Beverly Burke was beat.
It had been a whirlwind weekend working in front of the camera for the annual Jerry Lewis telethon for muscular dystrophy. She had gotten very little sleep, yet had to arise early to drop her 9-year-old daughter off at school. Then there was an assignment to go on, people to interview and research to do -- all before anchoring the 6 o'clock news on WMAR-TV that evening.
Just another ordinary day for this real-life, single, working mom/television journalist. And -- with no apologies to Vice President Dan Quayle -- Ms. Burke wouldn't have it any other way, thank you very much.
"I like the way things are now," she says, munching on shrimp cocktail at lunch recently.
This is the life that Beverly Burke, 41, chose. She has worked in some area of broadcasting since graduating from a community college in New York. And she's had her adopted daughter, Casey, since she was 3 weeks old.
The key to making it all work, Ms. Burke says, is to relax!
"There are dishes in my sink right now, and there are towels that need to be folded!" she says. In other words, the woman doesn't sweat the small stuff.
She even likes doing her own housework. Down on her hands and knees scrubbing the kitchen floor -- the way her mother taught her -- probably isn't the image TV viewers have when they think of the attractive woman whose friendly smile beams into their homes five nights a week.
"I like my house," she says. "And I want my daughter to see me doing housework."
Ms. Burke, who came to town in 1983, seems determined to remain true to her roots -- and to follow her heart.
When she decided to adopt her daughter, her parents and friends were concerned that she was taking on too much and that being a single mother might be detrimental to her career.
Ms. Burke did realize that parenting is not an easy job for anyone -- particularly for single parents. But she also realized that a single woman adopting a child "is less of a stigma" than having one out of wedlock.
Love at first sight
The bottom line, she says, was that her heart told her the adoption was the right thing to do.
"It wasn't that I was making plans for marriage or a family," she says, recalling those days. "I was working in North Carolina and enjoying my life, covering stories, breaking stories. But I first saw my daughter when she was 3 weeks old, and it was love at first sight."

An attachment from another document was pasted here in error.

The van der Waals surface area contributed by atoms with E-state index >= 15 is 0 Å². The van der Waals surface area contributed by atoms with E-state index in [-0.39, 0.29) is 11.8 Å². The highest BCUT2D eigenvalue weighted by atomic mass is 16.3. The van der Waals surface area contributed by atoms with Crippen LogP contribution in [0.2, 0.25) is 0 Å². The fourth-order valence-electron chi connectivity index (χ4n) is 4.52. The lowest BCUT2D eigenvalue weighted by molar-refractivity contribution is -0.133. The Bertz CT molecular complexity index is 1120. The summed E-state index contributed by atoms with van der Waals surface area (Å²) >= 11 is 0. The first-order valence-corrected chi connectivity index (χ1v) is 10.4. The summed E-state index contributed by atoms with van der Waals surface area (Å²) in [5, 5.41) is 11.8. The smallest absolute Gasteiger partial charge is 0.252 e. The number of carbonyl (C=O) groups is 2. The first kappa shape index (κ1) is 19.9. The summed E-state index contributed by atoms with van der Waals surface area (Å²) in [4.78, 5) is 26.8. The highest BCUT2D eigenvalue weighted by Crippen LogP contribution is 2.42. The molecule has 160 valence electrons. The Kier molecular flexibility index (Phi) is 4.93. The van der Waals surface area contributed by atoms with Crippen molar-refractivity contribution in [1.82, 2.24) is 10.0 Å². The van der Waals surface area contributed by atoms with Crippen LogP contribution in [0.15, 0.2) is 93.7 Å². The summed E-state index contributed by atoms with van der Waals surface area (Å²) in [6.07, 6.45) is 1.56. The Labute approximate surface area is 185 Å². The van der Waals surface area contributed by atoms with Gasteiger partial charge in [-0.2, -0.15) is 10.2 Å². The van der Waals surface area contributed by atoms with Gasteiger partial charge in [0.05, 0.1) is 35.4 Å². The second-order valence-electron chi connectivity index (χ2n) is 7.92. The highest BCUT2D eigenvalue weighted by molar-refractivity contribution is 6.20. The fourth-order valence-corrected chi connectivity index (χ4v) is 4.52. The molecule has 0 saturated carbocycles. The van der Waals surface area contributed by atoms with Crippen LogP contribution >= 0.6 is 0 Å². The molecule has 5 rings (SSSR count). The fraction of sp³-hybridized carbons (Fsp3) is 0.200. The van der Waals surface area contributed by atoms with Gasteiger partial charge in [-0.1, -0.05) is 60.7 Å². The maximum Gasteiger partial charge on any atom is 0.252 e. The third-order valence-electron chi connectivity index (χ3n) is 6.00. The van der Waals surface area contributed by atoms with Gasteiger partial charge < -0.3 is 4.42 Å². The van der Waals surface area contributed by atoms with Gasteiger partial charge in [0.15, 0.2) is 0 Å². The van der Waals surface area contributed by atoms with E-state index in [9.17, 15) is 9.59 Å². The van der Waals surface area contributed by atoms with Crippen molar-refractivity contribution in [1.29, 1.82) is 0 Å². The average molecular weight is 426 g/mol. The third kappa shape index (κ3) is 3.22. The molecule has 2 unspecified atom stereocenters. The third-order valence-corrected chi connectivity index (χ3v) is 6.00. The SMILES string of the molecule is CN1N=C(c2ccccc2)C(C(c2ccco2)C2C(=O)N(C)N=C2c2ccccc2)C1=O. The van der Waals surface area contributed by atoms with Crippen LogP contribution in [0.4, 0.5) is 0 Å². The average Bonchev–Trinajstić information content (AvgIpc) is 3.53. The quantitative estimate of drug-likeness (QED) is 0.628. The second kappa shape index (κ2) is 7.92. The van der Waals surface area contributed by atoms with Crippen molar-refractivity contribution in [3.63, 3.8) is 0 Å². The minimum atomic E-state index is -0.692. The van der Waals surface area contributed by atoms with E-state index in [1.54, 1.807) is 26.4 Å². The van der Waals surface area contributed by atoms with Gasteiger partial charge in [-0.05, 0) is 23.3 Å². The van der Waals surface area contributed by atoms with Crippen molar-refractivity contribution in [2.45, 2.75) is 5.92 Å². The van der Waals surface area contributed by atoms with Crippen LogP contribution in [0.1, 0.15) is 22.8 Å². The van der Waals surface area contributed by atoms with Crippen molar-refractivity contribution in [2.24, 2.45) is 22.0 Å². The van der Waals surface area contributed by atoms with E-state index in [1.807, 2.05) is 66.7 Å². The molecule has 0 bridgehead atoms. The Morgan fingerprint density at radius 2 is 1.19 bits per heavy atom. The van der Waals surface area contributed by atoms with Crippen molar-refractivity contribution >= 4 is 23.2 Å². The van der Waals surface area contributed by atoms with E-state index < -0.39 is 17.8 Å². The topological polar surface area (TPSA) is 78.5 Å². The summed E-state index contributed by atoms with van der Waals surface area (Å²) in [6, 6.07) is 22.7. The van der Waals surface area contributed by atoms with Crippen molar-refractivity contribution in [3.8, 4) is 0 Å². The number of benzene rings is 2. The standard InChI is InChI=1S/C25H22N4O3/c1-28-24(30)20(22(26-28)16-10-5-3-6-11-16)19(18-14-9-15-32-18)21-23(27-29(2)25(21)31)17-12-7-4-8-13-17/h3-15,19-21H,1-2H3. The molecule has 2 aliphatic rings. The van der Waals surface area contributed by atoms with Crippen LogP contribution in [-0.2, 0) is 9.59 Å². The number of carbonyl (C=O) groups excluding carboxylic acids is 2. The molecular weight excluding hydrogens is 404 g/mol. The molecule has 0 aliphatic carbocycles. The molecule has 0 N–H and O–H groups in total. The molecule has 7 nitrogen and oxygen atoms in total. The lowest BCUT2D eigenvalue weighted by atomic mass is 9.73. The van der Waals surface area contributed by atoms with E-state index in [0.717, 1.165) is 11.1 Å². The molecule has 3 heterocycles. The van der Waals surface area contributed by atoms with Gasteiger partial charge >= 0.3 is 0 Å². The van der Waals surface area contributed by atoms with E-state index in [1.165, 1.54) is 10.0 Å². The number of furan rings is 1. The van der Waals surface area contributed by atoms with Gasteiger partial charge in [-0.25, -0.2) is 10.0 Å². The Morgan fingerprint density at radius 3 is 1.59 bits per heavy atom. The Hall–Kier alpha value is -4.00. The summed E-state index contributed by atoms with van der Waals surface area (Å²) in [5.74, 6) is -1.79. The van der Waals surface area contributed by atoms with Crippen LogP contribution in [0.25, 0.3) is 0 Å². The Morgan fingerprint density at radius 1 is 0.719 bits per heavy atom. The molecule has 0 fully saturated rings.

Ms. Burke declines to go into details of how Casey came into her life or the adoption process. "It was a complicated situation, but I was able to get custody and able to adopt her," is all she will say.
Now, she and Casey make their home in a Baltimore County town house. Ms. Burke makes it a point to take Casey along on her many speaking engagements, but relatives do live nearby and help out when she needs it.
And she does have a social life. But is there one particular special person in her life? "Yes!" Ms. Burke answers. "Casey."
It is a very comfortable life here in Baltimore where Ms. Burke hopes to remain. In fact, she wants to grow old here and join the ranks of the much loved Baltimore broadcasting legends who manage to remain on the air for a long, long time.
"I really love Baltimore," says Ms. Burke. "Why not stay somewhere and become 'the institution.'?"
Staying in one place is opposite of the childhood that Ms. Burke had.
Always on the go
The oldest of five children, she was born in Harlem, N.Y. It was a military family -- her father was a master meat-cutter in the Air Force -- that moved around the country a lot.
She didn't mind being uprooted so much while growing up and describes her childhood as "a total adventure." Moving frequently as a child taught her how to make friends easily. But most of all, she learned not to be afraid of change.
"She's a wonderful daughter, a very special, spiritual person," says her mother, Gertrude Burke, who lives in Rome, N.Y.
Mrs. Burke says her eldest child always had a creative flair -- she loved to paint. Still, her mother was surprised when her daughter ended up choosing such a public career.
"I remember when she was little, I took her to a dentist who said she had an overbite that needed to be fixed. But being the wife of a G.I. with five kids, we really couldn't do it. I remember telling her, 'Darling, you're not going to be a movie star!'
"Who knew that she would end up in front of a camera! I wish I had done [the dental work]," Mrs. Burke jokes now. "But she turned out beautifully, anyway. She was always very friendly, very happy-go-lucky as a girl," Mrs. Burke says.
Ms. Burke even managed to give off cheerful vibes when she was obviously exhausted after working all weekend.
"That's just her personality -- bubbly," says her longtime friend April Haines, a concierge for the Marriott Hotel. "But she has her serious side. She's reflective, a deep thinker and very caring. She is also a woman of very strong faith," Ms. Haines says.
"She is also real. A lot of times people don't realize that when they invade her space," her friend says.